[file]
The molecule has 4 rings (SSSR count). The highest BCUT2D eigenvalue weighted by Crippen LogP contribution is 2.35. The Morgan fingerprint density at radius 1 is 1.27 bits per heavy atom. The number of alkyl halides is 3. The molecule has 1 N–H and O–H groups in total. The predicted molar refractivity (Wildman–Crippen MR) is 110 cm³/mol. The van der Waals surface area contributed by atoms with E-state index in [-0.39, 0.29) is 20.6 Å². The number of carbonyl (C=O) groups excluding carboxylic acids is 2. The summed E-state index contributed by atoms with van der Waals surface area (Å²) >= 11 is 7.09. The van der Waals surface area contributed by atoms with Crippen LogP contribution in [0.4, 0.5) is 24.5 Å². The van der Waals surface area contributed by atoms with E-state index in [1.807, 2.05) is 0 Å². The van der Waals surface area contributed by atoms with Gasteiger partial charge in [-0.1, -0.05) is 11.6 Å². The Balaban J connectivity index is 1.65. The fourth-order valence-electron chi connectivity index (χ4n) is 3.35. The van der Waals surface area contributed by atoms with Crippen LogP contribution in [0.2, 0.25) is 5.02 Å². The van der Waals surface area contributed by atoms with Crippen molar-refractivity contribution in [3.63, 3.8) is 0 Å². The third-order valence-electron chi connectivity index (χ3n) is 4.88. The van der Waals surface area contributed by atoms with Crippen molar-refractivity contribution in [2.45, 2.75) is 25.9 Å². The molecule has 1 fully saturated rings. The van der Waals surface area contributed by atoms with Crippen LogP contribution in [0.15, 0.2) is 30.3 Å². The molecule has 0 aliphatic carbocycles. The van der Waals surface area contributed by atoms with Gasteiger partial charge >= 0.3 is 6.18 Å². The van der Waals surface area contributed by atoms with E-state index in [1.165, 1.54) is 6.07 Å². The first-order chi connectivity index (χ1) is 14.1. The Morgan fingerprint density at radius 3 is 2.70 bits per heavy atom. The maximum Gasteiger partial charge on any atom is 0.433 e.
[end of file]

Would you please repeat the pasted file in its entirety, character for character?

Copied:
The molecule has 4 rings (SSSR count). The highest BCUT2D eigenvalue weighted by Crippen LogP contribution is 2.35. The Morgan fingerprint density at radius 1 is 1.27 bits per heavy atom. The number of alkyl halides is 3. The molecule has 1 N–H and O–H groups in total. The predicted molar refractivity (Wildman–Crippen MR) is 110 cm³/mol. The van der Waals surface area contributed by atoms with E-state index in [-0.39, 0.29) is 20.6 Å². The number of carbonyl (C=O) groups excluding carboxylic acids is 2. The summed E-state index contributed by atoms with van der Waals surface area (Å²) >= 11 is 7.09. The van der Waals surface area contributed by atoms with Crippen LogP contribution in [0.4, 0.5) is 24.5 Å². The van der Waals surface area contributed by atoms with E-state index in [1.807, 2.05) is 0 Å². The van der Waals surface area contributed by atoms with Gasteiger partial charge in [-0.1, -0.05) is 11.6 Å². The Balaban J connectivity index is 1.65. The fourth-order valence-electron chi connectivity index (χ4n) is 3.35. The van der Waals surface area contributed by atoms with Crippen LogP contribution in [0.2, 0.25) is 5.02 Å². The van der Waals surface area contributed by atoms with Crippen molar-refractivity contribution in [3.63, 3.8) is 0 Å². The third-order valence-electron chi connectivity index (χ3n) is 4.88. The van der Waals surface area contributed by atoms with Crippen molar-refractivity contribution in [2.45, 2.75) is 25.9 Å². The molecule has 1 fully saturated rings. The van der Waals surface area contributed by atoms with Crippen LogP contribution in [0.15, 0.2) is 30.3 Å². The molecule has 0 aliphatic carbocycles. The van der Waals surface area contributed by atoms with Gasteiger partial charge >= 0.3 is 6.18 Å². The van der Waals surface area contributed by atoms with E-state index in [1.165, 1.54) is 6.07 Å². The first-order chi connectivity index (χ1) is 14.1. The Morgan fingerprint density at radius 3 is 2.70 bits per heavy atom. The maximum Gasteiger partial charge on any atom is 0.433 e.